Candy Says

December 29, 2009 at 2:44 pm (Bodies) (, )

I had no idea where to begin, so I told her truthfully that I didn’t like my tummy. It was shaped wrong. Not exactly flabby, or too large, just wrong. And the tiny scar veering to the right of my belly button just screams “caesarean” in my more paranoid moments.

And what else?

My vagina dentata are compacted. In almost exactly the same way as the teeth in my head, actually. But where set upon my face these teeth are on display with every smile and snarl, the V. D lay hidden, waiting to be discovered in all their insectual imperfection.
I don’t really want to talk about the suckers, but perhaps you’d say they are worth mentioning. I never liked them, I never asked for them, but none the less God or The Jackal or Mother or Captain Darwin deemed it necessary for me to have these bastards running up the backs of my thighs. Thanks to them I have never had any use for a garter belt. A blessing, some might say, but I’ve always been fond of adorning the body with rather more decedent details than my current century and decade permits. It has been called a bad habit.
She asks me again, and smiles sweetly to confirm her confidence. I think about my gingerbread hair, and how I could never make it dark and glossy, and how my fringe stubbornly refused to do that little Bettie Page flick.  I keep my mouths shut tight. She said I could tell her anything, but there are Limits. She touches the back of my hand; her scaled fingertips are so warm.
The Disembodied frighten me. She laughs. She almost giggles as I tell her. It can be difficult for us two, us fleshy little things. Both the Embodied and the Disembodied can send the Flesh into a catatonic sickness, us inferior. I know, I know, I know (that is, I’ve been told) not to view this body as a disability. All those crinkled posters on the cathedral, defaced or forgotten, all celluloid Flesh. All bodies and faces smiling. They reach out of the paper, grinning obscenely, to remind us Flesh that it is fine to have hands and lips and gills and livers. It’s fine to have genitals, even if it makes you a woman. It embarrasses me. The Embodied can’t stand us. It seems strange that the Disembodied in all their beauty can tolerate the Flesh, yet our stasis sickens the Embodied. This cannot be voiced, not here. She’ll just shake her head in that condescending way, with a slow anticlockwise pivotal twist. Tut. She’d tut. “Us poor Flesh can’t just raise our malformed limbs to the skies and beg for pity, or for forgiveness.”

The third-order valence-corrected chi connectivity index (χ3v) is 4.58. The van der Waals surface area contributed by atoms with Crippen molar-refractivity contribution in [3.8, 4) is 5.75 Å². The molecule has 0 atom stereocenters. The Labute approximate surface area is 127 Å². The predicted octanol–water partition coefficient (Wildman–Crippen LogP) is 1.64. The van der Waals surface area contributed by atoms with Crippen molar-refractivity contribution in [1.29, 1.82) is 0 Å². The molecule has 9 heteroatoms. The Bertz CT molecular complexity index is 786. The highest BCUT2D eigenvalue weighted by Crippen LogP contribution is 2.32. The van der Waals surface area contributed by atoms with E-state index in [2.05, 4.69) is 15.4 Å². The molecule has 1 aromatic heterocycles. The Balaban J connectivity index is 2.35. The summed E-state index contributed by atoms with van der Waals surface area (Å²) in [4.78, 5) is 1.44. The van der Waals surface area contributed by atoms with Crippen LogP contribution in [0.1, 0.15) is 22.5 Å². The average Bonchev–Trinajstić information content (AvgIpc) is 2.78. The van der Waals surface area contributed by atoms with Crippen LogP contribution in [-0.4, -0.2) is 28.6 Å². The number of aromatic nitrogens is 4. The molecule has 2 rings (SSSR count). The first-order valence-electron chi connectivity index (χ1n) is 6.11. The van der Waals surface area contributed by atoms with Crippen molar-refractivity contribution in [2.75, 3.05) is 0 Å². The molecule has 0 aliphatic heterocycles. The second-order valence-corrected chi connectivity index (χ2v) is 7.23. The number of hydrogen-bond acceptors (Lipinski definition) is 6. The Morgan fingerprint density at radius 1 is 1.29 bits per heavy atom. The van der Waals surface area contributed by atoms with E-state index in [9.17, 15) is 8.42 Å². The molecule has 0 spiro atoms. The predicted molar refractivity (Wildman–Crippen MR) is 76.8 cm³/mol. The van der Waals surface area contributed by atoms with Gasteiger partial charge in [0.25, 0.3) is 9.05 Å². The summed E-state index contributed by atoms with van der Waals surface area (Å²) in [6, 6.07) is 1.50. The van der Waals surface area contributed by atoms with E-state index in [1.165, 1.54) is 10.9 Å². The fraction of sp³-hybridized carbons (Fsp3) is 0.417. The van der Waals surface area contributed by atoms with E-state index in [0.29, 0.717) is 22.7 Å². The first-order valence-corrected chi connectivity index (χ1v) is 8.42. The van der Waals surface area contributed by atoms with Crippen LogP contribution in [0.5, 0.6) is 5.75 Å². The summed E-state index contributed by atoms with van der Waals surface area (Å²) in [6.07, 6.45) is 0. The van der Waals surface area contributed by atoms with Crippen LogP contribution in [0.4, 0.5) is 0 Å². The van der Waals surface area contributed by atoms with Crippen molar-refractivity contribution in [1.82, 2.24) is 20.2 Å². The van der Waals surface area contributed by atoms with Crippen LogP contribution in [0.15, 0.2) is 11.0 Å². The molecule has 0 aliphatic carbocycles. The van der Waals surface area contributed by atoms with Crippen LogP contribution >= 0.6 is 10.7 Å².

“It is fine to have lungs and tusks and fins and thumbs and brains and femurs and haemoglobin and fur and psychosis and feet! Do not apologise for that foreskin. Those nails. The fat that sustains you is no humiliation. Your antenna are not shameful.”

The Embodied would laugh, but our mechanics make them ill. They have so much love, while we are all different, and we are terrified of each other. The seamless Disembodied may think them unimportant, but the molecular unity the Embodied can attain is remarkable. Sometimes I laugh, because they can still feel our skin, and we make them ill.
She makes a strange clucking noise.


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